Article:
Sep 28, 2011

Port Fonda: Taco Tweets

Restaurant: Port Fonda (food truck)
Location: Crossroads (follow @PortFondaKC)
Food: Authentic Mexican with a flare
Service: Walk-up window
Atmosphere: n/a
Price: Single-digit selections
Rating: two napkins

Five years ago, I had no idea the process of making dinner reservations would become a game of cat and mouse involving social networking applications on my mobile device.

Five years ago, I had no idea that some of the city’s yummiest food would be served out of trucks and Airstream trailers.

Enter: @Portfondakc

These guys, cooking fun, authentic Mexican street food out of a gleaming chrome Airstream trailer, usually in the Crossroads downtown, have become the most shining (literally) representation of the nation’s food truck craze in Kansas City.

The hardwood trimmed main door to the trailer, held open at 180 degrees, serves as the life-sized daily menu board for Port Fonda. Each day they feature a handful of street food-themed selections for downtown lunchers who know where to find the truck. Figuring that out is easy, but requires some digital savvy; the proprietors make their location known via Tweets from their Twitter handle, @PortFondaKC. Their most common landing pad is the parking lot on 20th next to The Rieger Hotel Grill & Exchange.

When I showed up with coworkers Erin and Brandi the other day, we found several other friends from the office there, too. And therein lies the intrigue of the Food Truck methodology. We felt as though we were heading out to a secretive underground food connection that only a few of those who are in-the-know would find. And yet, what we actually discovered was a festive gathering of friends, excitedly deciding their orders, hanging out on the curb oohing and ahhing over their delicious food and generally enjoying the escape from the office. It’s a great way to spend a lunch hour, start off or recap a night out carousing.

On this particular day, I tried three different items. I’m a bit of a torta freak, so I had the Ahogada version: lots of slow-cooked, shredded beef short rib meat and rancho gordo beans with chile de arbol and pickled onions, adorned with some crema. Surprise number one was that it was served in a horizontal bun type of carrier instead of on flat bread, as is traditional. This was likely a calculated decision by the chef to make the sandwich easier to pick up and eat with one hand, hot dog style, rather than needing two hands—a thoughtful gesture knowing his customers are, most often, eating the food right then and there on the curb with no table to accommodate plates, napkins and perched elbows for two-handed sandwich eating.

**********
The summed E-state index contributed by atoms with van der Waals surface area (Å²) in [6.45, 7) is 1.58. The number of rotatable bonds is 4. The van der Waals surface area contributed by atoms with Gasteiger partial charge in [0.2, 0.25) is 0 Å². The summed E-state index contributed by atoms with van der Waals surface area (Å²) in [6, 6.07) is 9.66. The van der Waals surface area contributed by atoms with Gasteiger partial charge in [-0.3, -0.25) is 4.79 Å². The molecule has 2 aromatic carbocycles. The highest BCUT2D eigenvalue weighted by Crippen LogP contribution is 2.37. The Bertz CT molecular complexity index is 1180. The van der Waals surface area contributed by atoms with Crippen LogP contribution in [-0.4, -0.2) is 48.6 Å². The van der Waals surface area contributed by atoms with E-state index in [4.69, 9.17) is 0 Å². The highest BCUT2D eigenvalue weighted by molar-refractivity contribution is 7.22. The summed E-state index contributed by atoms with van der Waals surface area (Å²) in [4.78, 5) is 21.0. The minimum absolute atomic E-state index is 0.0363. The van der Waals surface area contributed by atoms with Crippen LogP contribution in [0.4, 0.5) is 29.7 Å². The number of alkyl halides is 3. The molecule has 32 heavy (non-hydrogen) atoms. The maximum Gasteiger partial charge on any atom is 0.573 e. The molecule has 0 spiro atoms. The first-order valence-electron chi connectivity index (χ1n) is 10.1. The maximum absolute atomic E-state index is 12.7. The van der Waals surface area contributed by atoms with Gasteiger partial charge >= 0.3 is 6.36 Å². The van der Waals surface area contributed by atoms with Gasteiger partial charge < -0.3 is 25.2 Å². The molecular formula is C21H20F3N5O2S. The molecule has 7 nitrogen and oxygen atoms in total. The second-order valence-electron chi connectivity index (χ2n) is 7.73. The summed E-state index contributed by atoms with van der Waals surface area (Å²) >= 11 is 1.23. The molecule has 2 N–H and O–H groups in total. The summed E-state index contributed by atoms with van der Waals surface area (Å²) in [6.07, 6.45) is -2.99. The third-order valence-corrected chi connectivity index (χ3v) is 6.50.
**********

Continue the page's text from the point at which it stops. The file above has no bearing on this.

The sandwich was massively filling and the meat was cooked perfectly. Being short rib, it was fatty, though, so the guilt factor was pretty high by the time I was done with it. Leaner beef or pork would have been better for me but I’m sure a lot of people like the luxurious fatty short rib and it made for heightened interest.

The tacos, though, were the star. These were carnitas tacos, so basically Mexican pulled pork. So much flavor and such great texture! And with the addition of pineapple, adobo, onion and cilantro, were nearly a classic serving of Tacos al Pastor, one of my favorite Mexican treats. After tasting my taco, I honestly wished I could give back the torta and have more of them. Not a knock on the torta but a testament to how good the tacos were.

A special that day were the chilaquiles. I’m not the biggest fan of chilaquiles which are like smothered tortilla chips (purposely saturated, not crunchy like a nacho) as I find them to be more filling than delicious. These came with chorizo verde – herb, spice and chile-infused chorizo sausage – as well as crema, salsa de mocajete and a fried egg on top. They were, true to form, quite filling but the flavors infused in them were delicious. Probably the perfect food for alcohol saturation after a long night of drinking.

Altogether, my first impression of Port Fonda was strong. As the choices for Mexican food get stronger and stronger in Kansas City with heavier emphasis on serving authentic dishes over yellow cheese-slathered Tex-Mex dishes, Port Fonda holds its own and then some.

Adding to its intrigue, Port Fonda also does private dinners in the tiny sitting area toward the front of the trailer. Reservations fill up months in advance and the menus—still authentic Mexican cuisine—sound divine. I hope to get in on the action soon and report back on the experience.

Rating: two napkins

Port Fonda on Urbanspoon

1 comment:

carlyklock said...

You gots ta get into el comedor! We went last Friday and it even exceeded the hype. Top 5 dining experience in KC for sure.

So funny to run into you that day over lunch!

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